Throughout the entire Ruhrgebiet are the remains of what was formerly a powerful industrial culture: buildings, coke ovens, rail lines, canals, etc. Today the mines are shut down and steel production is only a tiny fraction of what it once was. The remaining infrastructure represents the Ruhr's greatest challenge and most valuable asset. From Zeche Zollverein in Essen to the Duisburg Landschaftpark, the infrastructure needs to be repurposed, removed or renovated. A great example the successful repurposing of a post-industrial building is very close to Berliner Platz, just on the edge of what you might think of as the core of the city. I'm attending a course through the Volkshochschule that meets there.

The building, formerly owned by AEG Kanis, is now called the Weststadthalle. The original construction is still visible under a glass and steel facade that was installed when the building was completely renovated in 2002-03. It's a fascinating example of the inventive use of abandoned industrial buildings, revealing both the Bauhaus inspired old brick facade, as well as the immaculate glass curtain that reflects landscape and sky. My class is in the half of the building that houses the Folkwang Musik Schule and the contrast between the 21st century facade and the 19th century interior is spectacular.

Tuesday, September 9, 2008

Building Studio Furniture

With the dollar at about half it's 2001 value against the Euro, I can't afford luxuries like tables and chairs. But I've already gotten some great donations and on Monday I went to the lumber store with Jens. Carpentry, for me, is normally a process that involves several small (but painful) injuries and lots of cursing, primarily in Italian and Swedish. But things went really well today and I found I hardly needed to draw on my limited knowledge of those languages. Next challenge is Boesner for canvas and paint.

Thursday, September 4, 2008


The Bahnhof here in Essen is being renovated. A row of trailers has
been set up along the street east of the building and the shops
normally found on the level below the train tracks are doing business
like a bazaar in Cssablanca. A city needs no special excuse to
renovate its most public building, but Essen has a good one. In 2010
Essen will be the Cultural Capital of Europe.

You're probably familiar with the fact that in marketing, most
descriptive titles mean exactly the opposite of what one might expect. Why does the purveyor of a popular malt beverage in the US call the
drink "Real Genuine Authentic Draft Beer?" Because it isn't draft
beer. If it were, they wouldn't have to use all those adjectives. And
when you read the large orange letters on a bag of bread that say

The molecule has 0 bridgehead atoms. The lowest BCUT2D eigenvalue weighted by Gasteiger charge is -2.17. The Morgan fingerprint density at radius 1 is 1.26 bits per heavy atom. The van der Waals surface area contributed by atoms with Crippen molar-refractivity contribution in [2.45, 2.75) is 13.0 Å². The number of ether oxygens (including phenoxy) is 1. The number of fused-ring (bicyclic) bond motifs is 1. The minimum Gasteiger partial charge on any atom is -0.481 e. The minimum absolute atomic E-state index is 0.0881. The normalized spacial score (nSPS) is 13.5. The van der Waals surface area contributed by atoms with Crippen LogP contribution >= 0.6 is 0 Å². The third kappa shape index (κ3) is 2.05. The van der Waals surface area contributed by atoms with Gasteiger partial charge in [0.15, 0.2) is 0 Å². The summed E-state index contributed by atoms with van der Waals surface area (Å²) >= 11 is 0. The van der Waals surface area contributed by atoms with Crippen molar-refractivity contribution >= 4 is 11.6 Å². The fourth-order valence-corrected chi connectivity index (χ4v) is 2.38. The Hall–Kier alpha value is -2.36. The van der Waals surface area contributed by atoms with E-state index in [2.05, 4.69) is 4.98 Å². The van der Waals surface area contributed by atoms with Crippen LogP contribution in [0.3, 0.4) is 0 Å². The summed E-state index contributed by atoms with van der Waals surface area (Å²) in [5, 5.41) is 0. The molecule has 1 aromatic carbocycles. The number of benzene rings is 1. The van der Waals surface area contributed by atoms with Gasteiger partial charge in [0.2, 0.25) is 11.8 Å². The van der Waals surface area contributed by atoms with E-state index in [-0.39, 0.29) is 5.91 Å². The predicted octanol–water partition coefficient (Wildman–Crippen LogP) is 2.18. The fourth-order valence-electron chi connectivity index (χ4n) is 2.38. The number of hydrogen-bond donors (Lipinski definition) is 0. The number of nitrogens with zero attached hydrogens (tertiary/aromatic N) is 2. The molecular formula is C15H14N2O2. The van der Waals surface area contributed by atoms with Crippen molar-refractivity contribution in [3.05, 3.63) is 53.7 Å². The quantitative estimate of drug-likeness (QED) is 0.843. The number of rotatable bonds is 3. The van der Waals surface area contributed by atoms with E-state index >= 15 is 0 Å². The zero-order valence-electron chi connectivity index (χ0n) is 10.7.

"FRESH!" you know that the bread is certainly not fresh. In fact, we
could roughly translate the word "fresh" as it is used by American
marketers to mean "preserved."

It's a little that way with the "Cultural Capital" designation. Essen
isn't the cultural capital of Europe, and we all know it. I doubt
there could be agreement about what the actual cultural capital would
be, but Paris, London, Barcelona & Rome would probably all get more
votes than Essen. Never the less, the European Union in all their
wisdom saw that it would be good to bring some attention (and more
importantly, commerce) to Europe's second string. So each year a city
in Europe is selected as the "Cultural Capital" and in 2010, it's Essen.

Residents of Essen, and those of us who are only temporary residents,
but passionate supporters, know that some will question Essen's
selction. Reputations can be slow to die, and in many circles, Essen
is still thought of as a dingy industrial city without any redeeming
features. Those of us who know and appreciate the Ruhrgebiet invite
those doubters and snobs to take a flying leap at a rolling Berliner.
We are looking forward to what I'm sure will be a great celebration
and some well deserved attention for a real diamond in the rough.
Albeit, a diamond with a real ratty old Bahnhof.

Tuesday, September 2, 2008


We landed September 1 and have been in Germany about 24 hours now. The Wohnung that we chose, based on a few pictures, a month ago in Logan is perfect. The building was built before the Second World War, when this area was centered on a huge freight train station just up the Rüttenscheider Straße. The station is long since closed, the tracks torn up. Now the old station is called Giradet Haus and it's the home of restaurants, shops, artist's studios and professional offices. There are lots of archival photos of Rüttenscheider Straße from that period and it was clearly a main boulevard. Now the streetcar line is underground and auto traffic is limited to one lane, so it's a street for strolling, with cafes spilling out onto the sidewalk when there's slightest hint of sun.

The best part: we're only a few blocks from a small coffee roaster who does an outstanding Italian espresso roast. Closed Mondays but number one on my list for Tuesday.